- Scientists have developed a new method to help resource managers plan for possible changes in water supplies due to climate change, and have applied the technology to forecasting water supplies in California's Central Valley.
Scientists have developed a new method to help resource managers plan for possible changes in water supplies due to climate change, and have applied the technology to forecasting water supplies in California's Central Valley. Although it is not possible to provide exact forecasts of future climatic conditions, the new computer model projects that declines in precipitation, increases in temperatures, more frequent and longer droughts, and increased urban water demand, could result in significant reductions in streamflows. This would reduce the water available for animal and plant habitats, and for agricultural irrigation, and could result in a fundamental shift to dependence on groundwater.
"Climate-change-induced aridity will prompt countless seemingly independent decisions in California's fields, factories, and homes to adjust sources of water supply that summed together can have a major impact on the state's environment, economy, and infrastructure," said USGS Director Marcia McNutt. "The value of this new model is that it provides far-sighted managers and alert stakeholders with a view to that future such that negative impacts can be anticipated and mitigated before they become problems."
"This transition to using more groundwater may cause additional land subsidence that could be hazardous to agriculture, environmental habitat, and canal systems, as well as transportation and urban infrastructure, and could ultimately require water use limitations," said U.S. Geological Survey hydrologist and lead author, Randall Hanson.
The Central Valley is one of the world's most productive agricultural regions, providing the U.S. with one quarter of the nation's food, including 40 percent of the nation's fruits, nuts, and other table foods.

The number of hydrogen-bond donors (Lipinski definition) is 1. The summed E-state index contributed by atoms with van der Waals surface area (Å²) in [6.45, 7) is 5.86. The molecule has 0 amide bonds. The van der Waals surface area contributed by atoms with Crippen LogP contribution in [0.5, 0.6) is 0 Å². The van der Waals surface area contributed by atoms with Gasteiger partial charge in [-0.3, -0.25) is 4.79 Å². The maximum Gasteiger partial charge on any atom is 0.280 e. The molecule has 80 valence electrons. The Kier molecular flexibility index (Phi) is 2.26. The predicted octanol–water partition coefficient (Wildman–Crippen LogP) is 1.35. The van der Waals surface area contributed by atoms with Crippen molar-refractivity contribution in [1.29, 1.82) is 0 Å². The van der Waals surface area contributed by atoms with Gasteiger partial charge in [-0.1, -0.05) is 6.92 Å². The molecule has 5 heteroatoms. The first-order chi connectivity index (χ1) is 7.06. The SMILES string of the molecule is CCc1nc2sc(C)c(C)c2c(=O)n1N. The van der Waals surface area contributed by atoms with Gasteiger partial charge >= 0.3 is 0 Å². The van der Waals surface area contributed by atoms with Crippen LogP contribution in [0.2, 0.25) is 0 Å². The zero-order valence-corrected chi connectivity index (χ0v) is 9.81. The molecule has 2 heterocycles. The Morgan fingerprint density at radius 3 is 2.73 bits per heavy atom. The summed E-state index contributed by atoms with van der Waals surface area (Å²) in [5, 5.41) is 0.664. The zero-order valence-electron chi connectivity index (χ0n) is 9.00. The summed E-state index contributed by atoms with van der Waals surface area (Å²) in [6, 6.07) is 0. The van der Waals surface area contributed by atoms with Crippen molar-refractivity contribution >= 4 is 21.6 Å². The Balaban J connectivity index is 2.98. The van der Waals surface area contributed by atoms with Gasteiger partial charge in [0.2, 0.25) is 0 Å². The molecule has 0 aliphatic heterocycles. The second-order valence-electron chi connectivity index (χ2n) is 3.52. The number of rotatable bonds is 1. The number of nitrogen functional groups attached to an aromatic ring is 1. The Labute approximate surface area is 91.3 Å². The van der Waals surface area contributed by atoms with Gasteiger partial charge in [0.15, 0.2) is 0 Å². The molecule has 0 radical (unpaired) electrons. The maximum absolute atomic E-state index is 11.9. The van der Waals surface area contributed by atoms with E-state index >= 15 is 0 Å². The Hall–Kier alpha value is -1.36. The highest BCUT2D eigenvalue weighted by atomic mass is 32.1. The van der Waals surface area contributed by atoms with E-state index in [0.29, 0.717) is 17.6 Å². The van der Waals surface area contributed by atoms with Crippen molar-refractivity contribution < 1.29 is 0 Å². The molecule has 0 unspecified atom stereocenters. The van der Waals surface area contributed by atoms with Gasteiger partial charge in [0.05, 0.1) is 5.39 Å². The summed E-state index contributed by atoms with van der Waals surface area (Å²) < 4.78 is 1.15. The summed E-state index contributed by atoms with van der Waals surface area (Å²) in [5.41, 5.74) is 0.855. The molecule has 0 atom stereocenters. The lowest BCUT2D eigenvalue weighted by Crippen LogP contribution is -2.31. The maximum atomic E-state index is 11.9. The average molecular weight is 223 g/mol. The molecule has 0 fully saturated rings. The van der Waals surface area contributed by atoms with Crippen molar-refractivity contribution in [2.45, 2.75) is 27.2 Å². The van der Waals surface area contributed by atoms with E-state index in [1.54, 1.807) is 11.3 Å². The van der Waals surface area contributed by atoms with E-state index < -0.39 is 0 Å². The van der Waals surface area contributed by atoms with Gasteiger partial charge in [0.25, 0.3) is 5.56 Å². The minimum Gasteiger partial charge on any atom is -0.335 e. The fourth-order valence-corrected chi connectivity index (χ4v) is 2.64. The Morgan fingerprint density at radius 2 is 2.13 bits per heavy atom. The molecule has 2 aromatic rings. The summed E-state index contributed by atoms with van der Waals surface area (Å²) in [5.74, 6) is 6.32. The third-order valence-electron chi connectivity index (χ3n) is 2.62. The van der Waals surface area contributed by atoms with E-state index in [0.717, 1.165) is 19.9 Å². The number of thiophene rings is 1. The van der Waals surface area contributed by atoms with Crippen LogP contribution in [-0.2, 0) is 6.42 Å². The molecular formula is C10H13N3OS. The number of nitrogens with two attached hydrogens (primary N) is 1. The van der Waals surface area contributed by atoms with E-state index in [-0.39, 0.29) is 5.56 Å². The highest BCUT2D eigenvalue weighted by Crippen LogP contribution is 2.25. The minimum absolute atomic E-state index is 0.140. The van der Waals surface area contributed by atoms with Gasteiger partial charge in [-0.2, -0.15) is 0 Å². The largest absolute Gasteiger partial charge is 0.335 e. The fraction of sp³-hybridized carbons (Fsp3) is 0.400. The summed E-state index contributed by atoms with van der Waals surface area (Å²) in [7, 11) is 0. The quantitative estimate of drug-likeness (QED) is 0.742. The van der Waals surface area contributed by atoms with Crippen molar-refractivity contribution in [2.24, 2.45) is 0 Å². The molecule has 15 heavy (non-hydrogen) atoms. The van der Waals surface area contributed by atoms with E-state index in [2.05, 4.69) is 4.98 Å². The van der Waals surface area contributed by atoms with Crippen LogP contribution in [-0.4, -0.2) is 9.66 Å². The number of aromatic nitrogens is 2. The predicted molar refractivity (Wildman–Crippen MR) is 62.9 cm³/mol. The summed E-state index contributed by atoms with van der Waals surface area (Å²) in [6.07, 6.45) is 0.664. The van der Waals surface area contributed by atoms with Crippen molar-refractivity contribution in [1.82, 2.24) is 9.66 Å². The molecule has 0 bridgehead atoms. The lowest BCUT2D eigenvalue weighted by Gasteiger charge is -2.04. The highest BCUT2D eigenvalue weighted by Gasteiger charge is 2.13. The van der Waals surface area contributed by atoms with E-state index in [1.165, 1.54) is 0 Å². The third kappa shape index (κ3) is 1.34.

From 1961 to 2003, surface water supplied 53% of total water delivered to the Central Valley except during droughts. The Central Valley study demonstrates that the new method, coupling computer models of supply-and-demand-driven groundwater and surface-water systems, with global climate models, can show potential vulnerabilities in hydrologic systems and potential trends due to changes in climate.
The unique model connects many environmental and human factors, such as water runoff from surrounding mountains, the demands, uses and movements of water for irrigation and natural vegetation, and the changes of groundwater and stream-ï¬‚ow supply under a climate change scenario. The model gives scientists and resource managers the ability to analyze the impacts of combined surface and groundwater use throughout the entire Central Valley hydrologic system.
The USGS and the National Oceanic & Atmospheric Administration conducted the study using the existing Central Valley regional hydrologic model to develop the new tool. The tool could eventually be used as a blueprint for climate adaptation efforts for major aquifers across the United States and internationally, where there are complex agricultural, ecological and urban water demands. The article detailing this study, "A method for physically based model analysis of conjunctive use in response to potential climate changes," published in the journal Water Resources Research, and more information about USGS studies on climate change and water use can be found online.